Cowboys Hang On to Defeat Utah State, 67-65

 

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By W.G. Ramirez
Special to TheMW.com

 

LAS VEGAS - For a team hailing from cowboy country, Wyoming's men's basketball program is awfully snazzy. It's flashy when it's on the run, it's electric when its shots are falling, it can pound the ball in the paint and be careful, it may appear blurry when it's dashing past you in transition.

 

Plain and simple, these Pokes are fun to watch.

 

And though they came close to squandering a nine point lead with 31.6 seconds left, the fourth-seeded Cowboys (23-9) held on to defeat No. 5 Utah State (18-13), 67-65, in Thursday's quarterfinal clash of the 2015 Mountain West Men's Basketball Championship at the Thomas and Mack Center.

 

Wyoming advances to play No. 1 seed Boise State (25-7) in Friday's semifinal at 6 p.m. PT.

 

"I thought we had it in the bag the whole game - just kidding," Wyoming coach Larry Shyatt joked following the game. "At times I didn't think we played particularly well tonight, at times all season. But I have never been around a team I've enjoyed being around more on and off the court. Resilience comes to mind, down seven or eight. They just keep playing."

 

Junior guard Josh Adams scored eight of his game-high 19 points during a second-half run that saw the Pokes erase a seven-point deficit during a 28-8 run. But it wasn't just the crafty guard's shots - which included a put-back layup, an intense dunk off a rebound and another slam on a breakaway - it was his presence on the floor and nifty passes that had the predominately golden crowd inside the Mack cheering at higher-than normal decibels.

 

"It's a great feeling, you know, to be competing against the best guys out there. This conference is stacked, every team is solid," Adams said. "It's an honor just to be out there in the fight with your teammates against another team where they're all in it as well. That competitive edge is what the sport is all about. It's just an honor to be out there."

 

After playing to a 26-all deadlock in the first half, the teams continued their tight affair until Utah State caught a bit of momentum near the 16-minute mark. Trailing by one, the Aggies went on an 8-0 run to move ahead, 41-34, with 14:34 left in the contest.

 

That's when the T&M turned into Wyoming's playground.

 

Cowboys guard Charlie Hankerson, Jr. muscled his way through the lane, drew a foul and completed a three-point play to spark Wyoming's big run. Adams followed with a layup to pull the Cowboys within two, and then it was Hankerson again with a layup to the game at 41.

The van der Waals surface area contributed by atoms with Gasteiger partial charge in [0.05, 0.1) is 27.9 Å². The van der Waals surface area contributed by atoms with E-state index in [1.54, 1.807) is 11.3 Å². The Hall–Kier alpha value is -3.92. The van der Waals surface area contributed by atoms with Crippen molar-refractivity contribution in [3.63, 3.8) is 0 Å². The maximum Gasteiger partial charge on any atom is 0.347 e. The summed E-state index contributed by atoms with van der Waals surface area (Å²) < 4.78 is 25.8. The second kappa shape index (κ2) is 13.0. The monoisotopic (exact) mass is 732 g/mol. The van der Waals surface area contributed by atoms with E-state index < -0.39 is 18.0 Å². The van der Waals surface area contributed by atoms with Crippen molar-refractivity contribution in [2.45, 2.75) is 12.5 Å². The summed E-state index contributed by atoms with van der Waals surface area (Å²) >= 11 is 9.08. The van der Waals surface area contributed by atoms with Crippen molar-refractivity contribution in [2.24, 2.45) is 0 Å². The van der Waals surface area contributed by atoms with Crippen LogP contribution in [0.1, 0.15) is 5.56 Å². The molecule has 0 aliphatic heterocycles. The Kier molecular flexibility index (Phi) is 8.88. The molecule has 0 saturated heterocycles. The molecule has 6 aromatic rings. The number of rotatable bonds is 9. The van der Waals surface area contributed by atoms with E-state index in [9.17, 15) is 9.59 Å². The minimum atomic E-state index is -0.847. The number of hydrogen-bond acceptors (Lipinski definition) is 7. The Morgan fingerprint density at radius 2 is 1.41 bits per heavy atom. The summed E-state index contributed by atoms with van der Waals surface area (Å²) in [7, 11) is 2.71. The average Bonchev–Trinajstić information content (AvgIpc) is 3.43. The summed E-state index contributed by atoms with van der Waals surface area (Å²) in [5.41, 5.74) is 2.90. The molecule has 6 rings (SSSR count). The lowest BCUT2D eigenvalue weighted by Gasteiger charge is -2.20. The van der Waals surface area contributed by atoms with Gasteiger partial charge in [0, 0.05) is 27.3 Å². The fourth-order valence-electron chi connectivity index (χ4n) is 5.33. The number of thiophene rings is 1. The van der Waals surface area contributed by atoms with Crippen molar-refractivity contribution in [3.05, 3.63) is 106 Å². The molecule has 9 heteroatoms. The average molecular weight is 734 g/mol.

"This is my first Mountain West tournament; it's an incredible atmosphere," said Hankerson, who followed his game-tying layup with a wide smile to the large Wyoming crowd. "The Wyoming fans really came out in full force tonight. We just wanted to make them proud. We're fighting for our careers now. Every game is crucial. That's our mindset."

 

Following a timeout, Adams drove down the middle of the lane and dished a no-look, wrap-around pass to Derek Cooke, Jr., who promptly slammed it home to the delight of the crowd. After another failed possession for the Aggies, Hankerson drove the left side of the lane, fell to the hardwood and drew a foul while sinking his layup. The 6-foot-4 senior converted the three-point play and like that, the Pokes were ahead, 46-41.

 

After a more-than four-minute scoring drought, the Aggies finally stopped the bleeding, as Jalen Moore stroked a 3-pointer to simmer things down and pull Utah State to within two. The teams traded buckets until Utah State used back-to-back baskets by David Collette and Moore to tie the game at 51 with 6:17 remaining.

 

But a 3-pointer by Riley Grabau, a six-foot floating tear drop by Adams and Larry Nance Jr.'s slam dunk pushed Wyoming's lead to seven, 58-51, with 4:00 left in the game. The lead increased to nine on Adams' breakaway dunk at the 1:53 mark.

 

The Aggies would close the game on a 12-5 run, as the Cowboys missed three of five free throws down the stretch, but managed to hold on after Moore's three-quarters court-length shot sailed over the backboard.

 

Utah State was led by Moore's 17 points and seven rebounds, while Collette had 11 points and five boards. Julion Pearre and Chris Smith also scored in double figures for the Aggies, each with 10.

 

"I think the difference was about a stretch in the second half of about four or five possessions where they got just too good of shots," said Utah State coach Stew Morrill, who announced earlier this year he is retiring after this season. "They got layup opportunities driving the basketball. We couldn't get them stopped during that stretch.

 

"We also were struggling a little bit scoring at the other end. But our defense tightened up. We got back in the ballgame. All the credit in the world to Wyoming. They've got an experienced, veteran team. I think they're playing real well right now."

 

Morrill, who has an overall mark of 402-154 (.723) since taking over the Aggies in 1998, is currently 12th among active NCAA Division I men's basketball coaches and 41st all-time with 620 career victories.

 

Willie Ramirez is a Las Vegas-based freelance reporter and Southern Nevada correspondent for The Associated Press. Follow him on Twitter: @AP_WG